Academic journal article Childhood Education

Community-Based Book Reading Programs for Parents Young Children Japan

Academic journal article Childhood Education

Community-Based Book Reading Programs for Parents Young Children Japan

Article excerpt

Community-based volunteer programs to support children's book reading have existed in Japan for the past 70 years or so. Recently, because of the national emphasis on providing child-rearing support for families with young children, more programs are being offered to encourage parent-child shared book reading starting when children are very young. These activities have been both volunteer in nature and government-supported. This article describes three programs in Japan: a strictly volunteer program, kodomo bunko; bookreading sessions included in government-supported programs; and a project from England, Bookstart, that is both volunteer and local government-supported. All of the activities in the nation have increased attention on young children's book reading.

Aoyamadai Bunko

Aoyamadai Bunko, located in Suita City, a suburb of Osaka, offers twice-a-month book-reading sessions for families with infants. The session takes place in a meeting room of a community center (see Table 1). Around 10 a.m., pairs of mothers and babies begin arriving. In a calm, friendly atmosphere, some of the mothers engage in casual conversations while others browse the shelves full of children's books. Some play with their babies as they crawl on the floor. After greeting each mother, the coordinator of the volunteer programs, Mrs. Iida, asks, "Shall we start?" The mothers, with their children in their arms, gather around the storyteller, Mrs. Masaki, who has several picture books in her bag.


The session begins by reading together a poem about the season and singing warabe uta (a Japanese traditional children's song), which involves much touching and cuddling between mother and child. A song about a baby chick follows that encourages mothers to gently wrap their hands around their baby's hands and then open them to find the "chick."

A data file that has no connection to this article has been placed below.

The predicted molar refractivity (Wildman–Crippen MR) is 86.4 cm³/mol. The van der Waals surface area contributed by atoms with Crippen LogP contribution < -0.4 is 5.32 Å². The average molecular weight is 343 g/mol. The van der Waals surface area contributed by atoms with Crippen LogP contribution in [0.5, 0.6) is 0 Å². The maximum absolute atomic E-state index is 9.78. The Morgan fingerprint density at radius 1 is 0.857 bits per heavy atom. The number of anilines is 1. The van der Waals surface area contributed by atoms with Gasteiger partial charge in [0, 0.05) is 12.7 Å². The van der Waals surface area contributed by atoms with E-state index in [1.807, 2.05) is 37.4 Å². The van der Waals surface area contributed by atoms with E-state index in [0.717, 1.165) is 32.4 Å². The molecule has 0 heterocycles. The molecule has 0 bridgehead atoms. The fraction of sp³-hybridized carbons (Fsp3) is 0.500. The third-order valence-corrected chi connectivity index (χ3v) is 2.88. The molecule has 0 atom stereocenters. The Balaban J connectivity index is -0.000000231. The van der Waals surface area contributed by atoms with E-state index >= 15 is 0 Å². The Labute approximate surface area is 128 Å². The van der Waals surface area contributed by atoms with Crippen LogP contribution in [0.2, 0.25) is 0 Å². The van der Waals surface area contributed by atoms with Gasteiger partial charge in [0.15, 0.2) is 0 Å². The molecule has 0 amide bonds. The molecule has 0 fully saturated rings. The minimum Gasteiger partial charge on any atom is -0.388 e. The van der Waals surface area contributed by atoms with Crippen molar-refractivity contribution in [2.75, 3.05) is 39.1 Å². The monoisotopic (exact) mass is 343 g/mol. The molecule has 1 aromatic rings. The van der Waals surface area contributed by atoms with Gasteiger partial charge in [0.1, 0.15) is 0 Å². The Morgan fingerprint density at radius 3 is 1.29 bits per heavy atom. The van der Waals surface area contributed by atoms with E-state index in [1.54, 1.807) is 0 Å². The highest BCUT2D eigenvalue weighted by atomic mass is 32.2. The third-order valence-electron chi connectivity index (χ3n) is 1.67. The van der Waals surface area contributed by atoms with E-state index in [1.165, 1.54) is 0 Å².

Mrs. Masaki pulls out Inai Inai Baa (Peek-a-Boo) (Matsutani, 1967), which she reads during every session. A mother whispers to her child, "Oh, that book we always read." In the book, a cat, a bear, and a fox appear on each page and uncover their faces, saying "Baa" (Boo); in response, a 5-month-old baby grins and moves her body. As Mrs. Masaki turns the page, the baby gazes at the book as if she is expecting another "Baa."

During the session, Mrs. Masaki also informally shares her professional knowledge about children's picture books and how to read to children. Another picture book is introduced and recommended for parents to enjoy. Before the session is over, mothers receive a list of picture books, as well as copies of the poem and the warabe uta that were read and sung that day. Mothers are free to stay after the session to browse through the children's books. Some also have conversations regarding childrearing with volunteers who have experiences in parenting.

Although this Aoyamadai Bunko is in a community center, it was started in the home of Mrs. Tomoko Masaki, who was a homemaker, in 1973. When her picture book collection outgrew her home, she personally rented space in the community center. When she decided to go to England in the 1990s to earn her doctorate researching the history of popular Victorian picture books, she solicited the help of Mrs. Taeko Iida, another homemaker in the community who loved books. Masaki, now with a Ph.D., still serves as a community volunteer. She, Mrs. Iida, and other volunteers meet every Wednesday to provide after-school reading programs for children. They also offer twice-a-month book sessions for infants and toddlers with their mothers. The Aoyamadai Bunko demonstrates Tomoko Masaki's lifelong love of reading.

Kodomo Bunko: Community-Based Volunteer Program for Children

The session described above is only one example of myriad community-based book reading sessions offered for parents and young children in Japan. It is also an example of a kodomo bunko (children's library), which has been playing a crucial role in developing a culture of reading books among school-age children and preschoolers. …

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